Traveling through the island, among the other places, I passed by famous Port Arthur, where I have learnt a lot about Australian convict history. In Launceston I accidentally had opportunity to participate in a local peaceful strike against pulp mill building, which would have enormous negative impact on the natural environment and quality of the water in the river. Later on, while marching through the streets of the city with few thousands of other people I got know that this act was also an expression against contestable decisions taken within the democratic parliament of Tasmania.
Leaving Van Diemen’s Land I headed towards the „Red Centre“ of Australia, Alice Springs, where I hoped to learn more about indigenous people, their tradition and art. By visiting places like famous and iconic Uluru or Kata Tjuta I was amused not only by breath-taking beauty of the nature but also reach history and cultural intensity of these areas. I connected with people who shared many personal stories, reflecting on their heritage and bringing different light into my knowledge on current situation. My fascination with this ancient culture rose every day and I’ve decided to gradually move north, traversing the deserted country with other travelers by rented caravan. Reaching places like Kakadu or Litchfield National Park was an absolute paradise, where sleeping under the sky, waterfall bathing, observing the animals in their natural habitat or learning bush survival skills from Aborigines where some of the highlights. Thinking back about the concept of HOME and our research, these treks gave me good inside into their nomadic life and brought new reflections about what home could be or mean. Today I see how essential for my research was to be in Australia. Far away from own comfort zones and familiar territories I could not take anything for granted. From the very beginning, traveling through this vast country made me reflect a lot on Europe in general, my own environment, culture, mentality, origin. I guess I also revalued some of the ingredients my idea of home consist from…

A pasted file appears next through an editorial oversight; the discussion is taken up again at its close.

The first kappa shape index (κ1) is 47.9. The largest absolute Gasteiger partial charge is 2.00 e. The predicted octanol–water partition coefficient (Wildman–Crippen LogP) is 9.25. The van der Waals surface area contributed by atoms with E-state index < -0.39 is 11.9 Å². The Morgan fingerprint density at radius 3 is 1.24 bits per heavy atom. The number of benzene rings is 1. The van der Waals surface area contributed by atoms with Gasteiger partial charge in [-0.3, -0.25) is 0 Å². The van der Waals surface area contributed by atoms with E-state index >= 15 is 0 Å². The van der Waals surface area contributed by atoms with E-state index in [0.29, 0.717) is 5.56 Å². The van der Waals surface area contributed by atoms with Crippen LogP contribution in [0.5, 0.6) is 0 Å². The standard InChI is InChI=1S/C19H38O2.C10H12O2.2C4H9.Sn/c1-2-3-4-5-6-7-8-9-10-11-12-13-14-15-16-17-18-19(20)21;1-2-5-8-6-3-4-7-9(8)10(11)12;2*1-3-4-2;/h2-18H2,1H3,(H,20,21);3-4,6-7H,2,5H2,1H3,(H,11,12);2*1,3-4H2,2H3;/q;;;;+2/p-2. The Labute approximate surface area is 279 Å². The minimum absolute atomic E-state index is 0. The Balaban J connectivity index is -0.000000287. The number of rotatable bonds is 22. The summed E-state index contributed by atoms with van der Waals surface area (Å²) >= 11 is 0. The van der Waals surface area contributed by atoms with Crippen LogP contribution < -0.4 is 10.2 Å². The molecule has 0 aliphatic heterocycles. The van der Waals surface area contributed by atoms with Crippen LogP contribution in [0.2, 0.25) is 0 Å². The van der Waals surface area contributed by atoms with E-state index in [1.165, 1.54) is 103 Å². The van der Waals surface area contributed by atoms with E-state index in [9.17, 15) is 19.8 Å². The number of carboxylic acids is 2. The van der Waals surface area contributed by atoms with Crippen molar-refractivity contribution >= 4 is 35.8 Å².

Being a Tanja Liedtke Fellowship recipient has been an honour and a true privilege. Without doubt, it was a life-changing experience.
Even though I never a chance to meet Tanja, by collaborating with Joshua, who worked with her on Twelfth Floor, visiting places like Sydney Dance Company, where she was about to take over artistic leadership, or meeting and chatting with her old friends who shared with me some of their great memories, I could sense the energetic spirit in everything she was a part of. I grasped it and carried on with it.
The Tanja Liedtke Fellowship offered not only a broadly reaching and outstanding program, but also great flexibility towards my own ideas and initiatives. It was really up to my own capacities, as to how much I could benefit from it, learn and share. I am very happy I could create possibilities with the other Australian artists, using my own almost till the limits.
Thanks to the Foundation I could embark on a magic journey of an artistic research and cross-cultural exchange, where every day was a challenge and experience on many different levels. I discovered the whole new world and it feels like my understanding of it expanded into new dimensions I was never aware before. It forced me to listen even more and put me to the state of highest alertness and openness in order to be able to receive it as it is, every single moment so special and unique. To be honest it wasn’t always easy, sometimes even frustrating, especially in the times when omnipresent newness bombarded me from all over, but after all these extremely valuable experiences, I am left with a deep trace in my life which has seeded enormous potential for the future…
Katarzyna Sitarz – August 2011